Who would need an Amazon Echo, if Always-on Siri can provide the same agency, without the spying?

        1. Alexa is an agent of Amazon, providing them with web traffic data and analytics. That’s spying, even if I opt in. Don’t try to pretend otherwise. Apple’s and Amazon’s business models are diametrically opposed.

            1. Well, the two have very obviously opposite business models. Apple makes money by selling you hardware. All other tools, services and applications are there as a part of the ecosystem that locks users inside, with the main purpose of selling hardware. If you are unsure about this, just look at the profit margins compared to competitors: for hardware, Apple charges a massive premium; for software, it either gives it for free, or severely undercuts competition (Final Cut, Logic).

              Apple collects information about its users, much like anyone else. This is in the license agreement that you click through when setting up your Apple device. It is what they do with this information where Apple and Amazon differ significantly.

              Apple never sold ANY information about its customers to ANY third party. This has been rather well documented. Amazon, Google, Facebook and the other major players sell customer data. More importantly, they have no issues with sharing customer information with not just law enforcement, but also various security agencies whose jurisdiction within the US (or elsewhere) is questionable.

              Apple has been known to NOT sell customer data, and NOT share customer information with anyone. The fight against the FBI is quite well known.

            2. Call me paranoid, but once again, just because they say so doesn’t really mean they don’t, and of course they will not tell you. Basically, if you are on the grid, you are susceptible. Take that to the bank.

            3. That’s fair enough, although I’m not quoting Apple here; many experts have been looking at the behaviour of these companies and concluded that Apple doesn’t sell customer data, while others do as a matter of business. In other words, the difference is quite stark.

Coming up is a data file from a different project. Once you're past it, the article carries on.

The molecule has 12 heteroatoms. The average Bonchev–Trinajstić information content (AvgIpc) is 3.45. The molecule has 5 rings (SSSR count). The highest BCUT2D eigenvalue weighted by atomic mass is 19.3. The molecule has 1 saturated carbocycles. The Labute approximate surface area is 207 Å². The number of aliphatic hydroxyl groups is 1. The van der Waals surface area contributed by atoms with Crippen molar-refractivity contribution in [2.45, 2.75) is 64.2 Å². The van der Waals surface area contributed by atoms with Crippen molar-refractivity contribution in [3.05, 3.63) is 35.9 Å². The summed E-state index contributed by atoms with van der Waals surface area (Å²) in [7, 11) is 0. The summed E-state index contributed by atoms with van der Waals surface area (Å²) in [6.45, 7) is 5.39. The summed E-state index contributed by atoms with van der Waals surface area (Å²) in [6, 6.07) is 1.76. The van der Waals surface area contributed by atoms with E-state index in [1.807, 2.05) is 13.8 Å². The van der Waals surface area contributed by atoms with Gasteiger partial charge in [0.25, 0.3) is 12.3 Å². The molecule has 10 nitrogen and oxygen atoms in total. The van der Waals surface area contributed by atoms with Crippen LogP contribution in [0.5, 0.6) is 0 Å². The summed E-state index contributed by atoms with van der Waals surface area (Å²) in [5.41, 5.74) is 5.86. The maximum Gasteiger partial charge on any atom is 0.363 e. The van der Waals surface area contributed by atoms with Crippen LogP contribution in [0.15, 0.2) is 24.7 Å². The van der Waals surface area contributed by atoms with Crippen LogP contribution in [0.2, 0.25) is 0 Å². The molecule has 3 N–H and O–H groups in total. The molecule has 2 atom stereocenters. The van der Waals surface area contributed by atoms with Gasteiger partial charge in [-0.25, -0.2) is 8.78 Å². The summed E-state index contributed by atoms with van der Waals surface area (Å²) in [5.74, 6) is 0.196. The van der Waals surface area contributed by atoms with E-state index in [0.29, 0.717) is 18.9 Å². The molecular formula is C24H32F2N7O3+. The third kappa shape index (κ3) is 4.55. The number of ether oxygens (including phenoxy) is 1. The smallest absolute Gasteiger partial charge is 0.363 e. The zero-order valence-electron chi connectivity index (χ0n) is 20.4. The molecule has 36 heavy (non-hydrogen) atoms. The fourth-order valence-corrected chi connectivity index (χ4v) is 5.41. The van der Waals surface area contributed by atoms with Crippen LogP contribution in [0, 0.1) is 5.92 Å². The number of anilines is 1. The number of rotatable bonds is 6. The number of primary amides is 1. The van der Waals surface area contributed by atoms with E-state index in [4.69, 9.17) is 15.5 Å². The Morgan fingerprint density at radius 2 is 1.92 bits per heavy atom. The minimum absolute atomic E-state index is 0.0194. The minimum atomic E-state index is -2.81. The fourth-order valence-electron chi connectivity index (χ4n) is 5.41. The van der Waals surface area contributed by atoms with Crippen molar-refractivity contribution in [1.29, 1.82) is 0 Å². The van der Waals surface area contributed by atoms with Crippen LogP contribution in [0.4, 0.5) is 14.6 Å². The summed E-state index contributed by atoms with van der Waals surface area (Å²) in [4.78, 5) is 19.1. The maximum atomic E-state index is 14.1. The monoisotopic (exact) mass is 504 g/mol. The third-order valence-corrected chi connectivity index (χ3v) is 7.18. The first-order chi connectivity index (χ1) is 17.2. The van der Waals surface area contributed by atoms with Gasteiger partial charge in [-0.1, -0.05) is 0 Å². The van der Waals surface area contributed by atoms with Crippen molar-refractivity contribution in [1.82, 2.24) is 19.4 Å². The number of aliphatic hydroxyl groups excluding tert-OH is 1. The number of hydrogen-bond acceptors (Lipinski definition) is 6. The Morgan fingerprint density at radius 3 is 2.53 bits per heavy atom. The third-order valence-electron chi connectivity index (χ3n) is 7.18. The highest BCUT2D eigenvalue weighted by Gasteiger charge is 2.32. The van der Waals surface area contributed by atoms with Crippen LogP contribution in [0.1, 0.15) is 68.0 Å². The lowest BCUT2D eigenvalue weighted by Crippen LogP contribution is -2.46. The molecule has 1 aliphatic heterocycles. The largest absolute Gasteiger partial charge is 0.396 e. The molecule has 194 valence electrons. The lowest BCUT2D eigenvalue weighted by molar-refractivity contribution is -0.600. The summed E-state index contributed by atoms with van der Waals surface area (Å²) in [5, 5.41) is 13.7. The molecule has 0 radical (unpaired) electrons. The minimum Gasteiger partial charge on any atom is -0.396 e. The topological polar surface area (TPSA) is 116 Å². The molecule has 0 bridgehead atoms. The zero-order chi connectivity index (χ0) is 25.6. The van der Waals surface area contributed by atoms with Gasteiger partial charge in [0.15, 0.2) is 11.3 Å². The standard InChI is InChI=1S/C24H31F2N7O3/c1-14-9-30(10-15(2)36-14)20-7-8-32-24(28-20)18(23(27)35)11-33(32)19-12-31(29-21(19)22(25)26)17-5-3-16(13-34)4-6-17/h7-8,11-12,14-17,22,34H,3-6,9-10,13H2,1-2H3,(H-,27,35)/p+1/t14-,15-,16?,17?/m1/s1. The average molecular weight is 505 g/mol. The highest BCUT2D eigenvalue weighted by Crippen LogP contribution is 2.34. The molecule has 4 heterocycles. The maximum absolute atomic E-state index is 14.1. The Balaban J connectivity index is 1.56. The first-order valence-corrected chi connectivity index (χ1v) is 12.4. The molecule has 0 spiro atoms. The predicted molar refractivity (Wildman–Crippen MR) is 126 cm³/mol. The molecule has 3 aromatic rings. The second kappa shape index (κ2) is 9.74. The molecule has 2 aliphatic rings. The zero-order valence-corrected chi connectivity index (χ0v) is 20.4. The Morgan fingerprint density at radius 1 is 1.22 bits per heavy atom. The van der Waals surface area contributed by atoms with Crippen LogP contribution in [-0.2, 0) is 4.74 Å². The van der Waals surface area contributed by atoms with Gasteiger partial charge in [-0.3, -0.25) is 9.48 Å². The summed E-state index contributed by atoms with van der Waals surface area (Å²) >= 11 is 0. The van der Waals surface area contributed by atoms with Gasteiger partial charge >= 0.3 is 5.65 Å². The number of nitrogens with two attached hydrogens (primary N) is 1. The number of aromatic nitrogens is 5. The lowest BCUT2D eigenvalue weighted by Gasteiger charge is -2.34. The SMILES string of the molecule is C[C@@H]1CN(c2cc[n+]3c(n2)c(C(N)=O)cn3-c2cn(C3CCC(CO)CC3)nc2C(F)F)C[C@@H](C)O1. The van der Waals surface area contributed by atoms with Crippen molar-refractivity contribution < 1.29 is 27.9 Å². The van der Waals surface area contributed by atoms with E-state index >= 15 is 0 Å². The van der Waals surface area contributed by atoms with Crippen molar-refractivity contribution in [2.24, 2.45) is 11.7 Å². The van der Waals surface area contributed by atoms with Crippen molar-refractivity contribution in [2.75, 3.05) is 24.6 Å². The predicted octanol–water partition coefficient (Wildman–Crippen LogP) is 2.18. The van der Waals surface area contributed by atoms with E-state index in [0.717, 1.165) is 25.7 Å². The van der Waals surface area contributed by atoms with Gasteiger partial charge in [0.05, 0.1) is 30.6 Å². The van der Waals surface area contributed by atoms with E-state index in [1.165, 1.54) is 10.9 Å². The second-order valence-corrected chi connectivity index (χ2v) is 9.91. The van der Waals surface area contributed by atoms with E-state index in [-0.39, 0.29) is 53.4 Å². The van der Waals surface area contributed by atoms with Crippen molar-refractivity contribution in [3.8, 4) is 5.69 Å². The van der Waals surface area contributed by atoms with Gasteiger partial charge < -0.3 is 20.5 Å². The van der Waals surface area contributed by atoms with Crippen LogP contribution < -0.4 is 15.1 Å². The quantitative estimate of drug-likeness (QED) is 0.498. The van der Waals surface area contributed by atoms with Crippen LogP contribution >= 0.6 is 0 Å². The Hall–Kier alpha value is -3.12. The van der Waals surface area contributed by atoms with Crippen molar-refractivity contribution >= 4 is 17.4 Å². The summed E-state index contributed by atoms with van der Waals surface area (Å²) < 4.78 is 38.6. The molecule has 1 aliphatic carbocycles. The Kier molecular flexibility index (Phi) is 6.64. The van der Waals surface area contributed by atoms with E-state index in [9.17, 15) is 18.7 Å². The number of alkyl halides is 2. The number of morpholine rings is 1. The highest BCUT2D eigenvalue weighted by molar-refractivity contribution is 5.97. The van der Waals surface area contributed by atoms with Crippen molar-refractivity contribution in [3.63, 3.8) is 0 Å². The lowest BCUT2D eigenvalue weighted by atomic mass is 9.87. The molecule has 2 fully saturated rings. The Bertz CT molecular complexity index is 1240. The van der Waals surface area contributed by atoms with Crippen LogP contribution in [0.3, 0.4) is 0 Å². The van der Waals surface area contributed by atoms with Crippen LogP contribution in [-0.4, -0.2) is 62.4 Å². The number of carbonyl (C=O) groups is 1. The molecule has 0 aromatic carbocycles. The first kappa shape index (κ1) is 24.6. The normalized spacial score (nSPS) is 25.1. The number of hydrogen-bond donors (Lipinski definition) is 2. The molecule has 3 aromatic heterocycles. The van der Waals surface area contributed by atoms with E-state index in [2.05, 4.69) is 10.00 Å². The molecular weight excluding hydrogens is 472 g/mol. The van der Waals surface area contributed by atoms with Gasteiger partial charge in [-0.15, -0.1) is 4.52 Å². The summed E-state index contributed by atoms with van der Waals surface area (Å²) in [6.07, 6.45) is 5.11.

If I have to be on that grid, I can at least chose the place that will cause the least damage.

      1. I’m laid back in my comfy couch and I have an idle thought.

        Excellent ‘optics’. No offense intended.

        Who would need an Amazon Echo, if Always-on Siri can provide the same agency, without the spying?

        An excellent point. As long as Apple keeps a lock on spewing our lives out to the marketing vampires, I’d of course prefer the Siri talking gadget.

        1. Diana Prince will naturally order Gaudi lace, replacement chandelier crystals and dom Pérignon through Amazon because she’s Wonder Woman. I’ll order shoes, goatsmilk soap from Australia and romance novels through Amazon because I’m lazy. In both cases, using Siri as an agent, rather than exposing ourselves to Alexa or to Jeff Bezos’s invasive website, is a nice way of protecting our secret identities whilst still getting the goodies delivered to our doorsteps.

        2. By the way, it turns out that ay/aye means always. Aye Mak Sicur translates as Always Make Secure — good advice for anyone interested in staying alive.

          1. Thanks! Applying that advice / oath is going to vary according to context. It’s interesting that it uses the word ‘secure’. Which ‘security’ has a higher priority over another ‘security’? I was just quoting to DavGreg:

            “They who can give up essential liberty to obtain a little temporary safety, deserve neither liberty nor safety.” – Benjamin Franklin, Historical Review of Pennsylvania, 1759

            Here, Mr. Franklin is pointing out that the security of liberty is of greater value than the security of ‘safety’. Isn’t that interesting?

  2. Sorry, long time Apple supporter/investor here. Siri STILL SUCKS unless you’re using it for basic wording stuff…..anything remotely complex and i use DragonSpeak…….

    1. Siri has gotten a lot better over the last few years. Apple’s problem is that their product has spent years teaching us that Siri is fairly incapable, and so we just stop trying. The speaker product will give them a chance to show people what Siri can do, simply because the new form-factor will force people to re-think that’s possible.

      Better yet, Apple should give her a new name. If Siri is a bit slow on the uptake, perhaps her older sister can do the job you need!

      1. I speak standard American English, and from my experience Siri has degraded over the past few years.

        I agree with the new branding. Maybe something like “Idontcauseimmensefrustrationanymore” would be better name.